I still remember holding my first smartphone in my hands. Years before that, my parents had made me get a flip phone, and now I realized something: I had no idea what I had been missing. Pure power! The internet at my fingertips, GPS so I never got lost again, social media into the night — I was hooked and actually pretty star-struck. I could ask Siri anything.

It wasn't more than a year before my smartphone started to run my life. The calendar beeped all day alerting me of everything I needed to get done and everywhere I needed to be. I had alarms on my phone to remind me to feed the dog and alerts every time someone breathed on Instagram or sent me an email. There seemed to be an app for everything and soon I was answering texts in the middle of conversations with live people. I texted at stoplights and even checked various social media accounts when the light went a little too long.

It wasn't until my sweet little 5-year-old niece said to me one day, "Put down your phone and listen to me," that I realized I had been staring at a screen and missing my life. It was like something snapped in my head. Suddenly, I started noticing how everyone else was glued to their screens too. In the elevators, in line at the grocery store, even couples out to dinner together in restaurants were staring at their phones while at the table, not even talking to each other.

The zombie apocalypse happened while we were all on our smartphones.

I walk with zombies every day.

So alarmed, so dissatisfied with this device in my hands, I now have a dilemma: do I trade in my smartphone for a flip phone? Do I give up the digital photos and the instant posting on Instagram? What if someone needs to reach me? Do I lose my calendar that keeps me on time, and the ability to find anywhere I want by GPS? How will I ever take a Lyft again?

The justifications started flying through my head. At least I'm not putting more e-waste into the environment — I have traded in every smartphone I've ever had. I can control this! I'll put it in my purse when I'm home from work. I'll uninstall Facebook and Twitter and only look at those when I'm on a computer. I have to be able to see my schedule and know where I'm supposed to be, right? What if I forget to feed the dog? A little bit of panic had set in when I imagine being without my device. And let's face it, we all know that feeling when we lose our phone for even a moment—losing it forever seems unimaginable.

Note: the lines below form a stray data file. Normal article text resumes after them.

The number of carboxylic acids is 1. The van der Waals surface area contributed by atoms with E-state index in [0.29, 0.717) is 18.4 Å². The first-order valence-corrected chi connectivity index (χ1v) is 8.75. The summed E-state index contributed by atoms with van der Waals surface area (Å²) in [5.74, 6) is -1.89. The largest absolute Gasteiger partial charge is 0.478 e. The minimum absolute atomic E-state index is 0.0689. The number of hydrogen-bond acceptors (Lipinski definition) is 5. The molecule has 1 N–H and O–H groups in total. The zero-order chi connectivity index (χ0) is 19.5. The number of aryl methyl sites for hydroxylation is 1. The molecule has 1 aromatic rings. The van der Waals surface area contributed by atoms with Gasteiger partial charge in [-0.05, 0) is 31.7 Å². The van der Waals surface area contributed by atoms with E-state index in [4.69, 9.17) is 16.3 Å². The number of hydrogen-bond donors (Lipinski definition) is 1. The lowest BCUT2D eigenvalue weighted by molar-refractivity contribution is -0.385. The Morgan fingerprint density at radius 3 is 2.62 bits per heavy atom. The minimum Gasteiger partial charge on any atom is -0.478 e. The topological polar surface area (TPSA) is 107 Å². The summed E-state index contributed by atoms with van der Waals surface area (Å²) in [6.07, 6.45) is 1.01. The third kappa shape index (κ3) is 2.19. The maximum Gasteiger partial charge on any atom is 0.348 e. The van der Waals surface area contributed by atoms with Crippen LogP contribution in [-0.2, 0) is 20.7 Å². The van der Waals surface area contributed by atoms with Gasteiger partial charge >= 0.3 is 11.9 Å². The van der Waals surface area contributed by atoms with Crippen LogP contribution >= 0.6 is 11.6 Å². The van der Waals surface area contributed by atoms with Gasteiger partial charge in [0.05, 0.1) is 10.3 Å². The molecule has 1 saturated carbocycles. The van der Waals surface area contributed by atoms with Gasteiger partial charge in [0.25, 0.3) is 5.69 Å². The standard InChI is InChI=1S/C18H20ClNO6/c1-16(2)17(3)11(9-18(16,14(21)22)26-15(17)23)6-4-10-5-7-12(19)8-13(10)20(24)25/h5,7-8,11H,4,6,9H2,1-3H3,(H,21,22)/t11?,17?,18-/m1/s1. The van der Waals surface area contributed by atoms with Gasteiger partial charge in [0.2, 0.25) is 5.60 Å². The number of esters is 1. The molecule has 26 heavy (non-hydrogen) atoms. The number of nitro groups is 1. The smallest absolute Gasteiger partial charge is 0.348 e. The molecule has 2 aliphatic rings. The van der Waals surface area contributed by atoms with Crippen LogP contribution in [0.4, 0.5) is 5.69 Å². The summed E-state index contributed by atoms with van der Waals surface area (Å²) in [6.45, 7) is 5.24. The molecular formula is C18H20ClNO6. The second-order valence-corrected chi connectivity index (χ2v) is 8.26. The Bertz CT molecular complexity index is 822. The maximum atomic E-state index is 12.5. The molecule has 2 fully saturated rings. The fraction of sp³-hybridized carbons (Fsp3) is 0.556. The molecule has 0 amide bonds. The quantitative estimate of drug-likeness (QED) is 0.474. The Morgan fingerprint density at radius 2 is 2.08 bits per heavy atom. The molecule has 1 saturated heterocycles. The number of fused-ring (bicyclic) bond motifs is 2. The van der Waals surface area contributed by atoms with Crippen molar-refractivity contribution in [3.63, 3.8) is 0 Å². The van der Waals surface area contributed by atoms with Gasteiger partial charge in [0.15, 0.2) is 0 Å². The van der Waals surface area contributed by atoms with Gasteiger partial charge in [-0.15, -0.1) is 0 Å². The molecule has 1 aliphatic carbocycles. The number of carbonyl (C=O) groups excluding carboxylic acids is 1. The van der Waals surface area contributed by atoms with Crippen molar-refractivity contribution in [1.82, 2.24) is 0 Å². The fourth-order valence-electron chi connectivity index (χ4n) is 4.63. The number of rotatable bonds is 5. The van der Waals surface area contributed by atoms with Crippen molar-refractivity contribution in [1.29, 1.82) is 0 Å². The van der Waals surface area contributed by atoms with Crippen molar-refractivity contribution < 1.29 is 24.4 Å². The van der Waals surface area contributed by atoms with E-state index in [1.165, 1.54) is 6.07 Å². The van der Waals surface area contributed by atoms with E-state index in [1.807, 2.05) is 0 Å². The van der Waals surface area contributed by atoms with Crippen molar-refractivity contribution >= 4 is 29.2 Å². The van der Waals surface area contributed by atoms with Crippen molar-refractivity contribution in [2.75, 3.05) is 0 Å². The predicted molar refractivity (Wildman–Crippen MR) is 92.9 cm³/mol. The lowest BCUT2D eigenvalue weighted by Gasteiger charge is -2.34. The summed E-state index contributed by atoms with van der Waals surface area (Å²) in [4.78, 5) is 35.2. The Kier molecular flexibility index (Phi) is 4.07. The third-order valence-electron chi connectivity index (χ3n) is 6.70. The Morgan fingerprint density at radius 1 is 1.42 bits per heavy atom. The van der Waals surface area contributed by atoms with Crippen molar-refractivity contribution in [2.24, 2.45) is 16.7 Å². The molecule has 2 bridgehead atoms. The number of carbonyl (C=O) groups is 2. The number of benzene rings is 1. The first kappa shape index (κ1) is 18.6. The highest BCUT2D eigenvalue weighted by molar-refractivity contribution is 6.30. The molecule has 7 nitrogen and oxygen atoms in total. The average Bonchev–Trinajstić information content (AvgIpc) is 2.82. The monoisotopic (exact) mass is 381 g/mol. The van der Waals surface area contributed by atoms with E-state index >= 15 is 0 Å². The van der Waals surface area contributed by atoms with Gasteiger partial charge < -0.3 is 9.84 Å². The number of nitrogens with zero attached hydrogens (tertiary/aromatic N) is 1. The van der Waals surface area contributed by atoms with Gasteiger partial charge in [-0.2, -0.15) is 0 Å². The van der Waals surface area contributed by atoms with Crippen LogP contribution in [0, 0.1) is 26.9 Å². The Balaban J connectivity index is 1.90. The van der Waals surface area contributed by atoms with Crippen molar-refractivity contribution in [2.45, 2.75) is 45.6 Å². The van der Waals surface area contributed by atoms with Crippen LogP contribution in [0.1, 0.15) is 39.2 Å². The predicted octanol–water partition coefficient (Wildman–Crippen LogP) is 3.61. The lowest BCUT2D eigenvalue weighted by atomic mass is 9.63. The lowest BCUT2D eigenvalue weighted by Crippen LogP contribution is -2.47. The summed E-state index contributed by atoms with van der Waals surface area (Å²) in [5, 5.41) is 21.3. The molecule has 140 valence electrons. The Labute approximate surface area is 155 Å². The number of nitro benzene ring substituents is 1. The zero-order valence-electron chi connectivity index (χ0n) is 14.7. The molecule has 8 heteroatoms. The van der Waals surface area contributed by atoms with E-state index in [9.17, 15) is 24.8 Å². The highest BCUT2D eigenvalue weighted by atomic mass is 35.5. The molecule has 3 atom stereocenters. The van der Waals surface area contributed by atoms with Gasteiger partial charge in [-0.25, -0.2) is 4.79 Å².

But, back to reality. Who knows if I really need a smartphone. I definitely lived and functioned in the world before one. I think I'd have better relationships and be more present without one. Tech addiction is a real thing and here's the main problem: we're all so addicted that no one really wants to talk about a solution because if we admitted it was a problem, we'd have to do something about it.

Well, I'm on the verge.

Throw it away. Throw it FAR away.

I'm not sure what it will look like but I'm going to do my research and get back to you. I don't even know if they sell "dumb" phones anymore. I'm hoping this generation wakes up to what they're missing when they're staring at their screens. I hope they realize that by being bored in a grocery line, they might have a chance to strike up a conversation with a future friend. Or just make someone else's day a little brighter.

All I know is that I want more than a screen.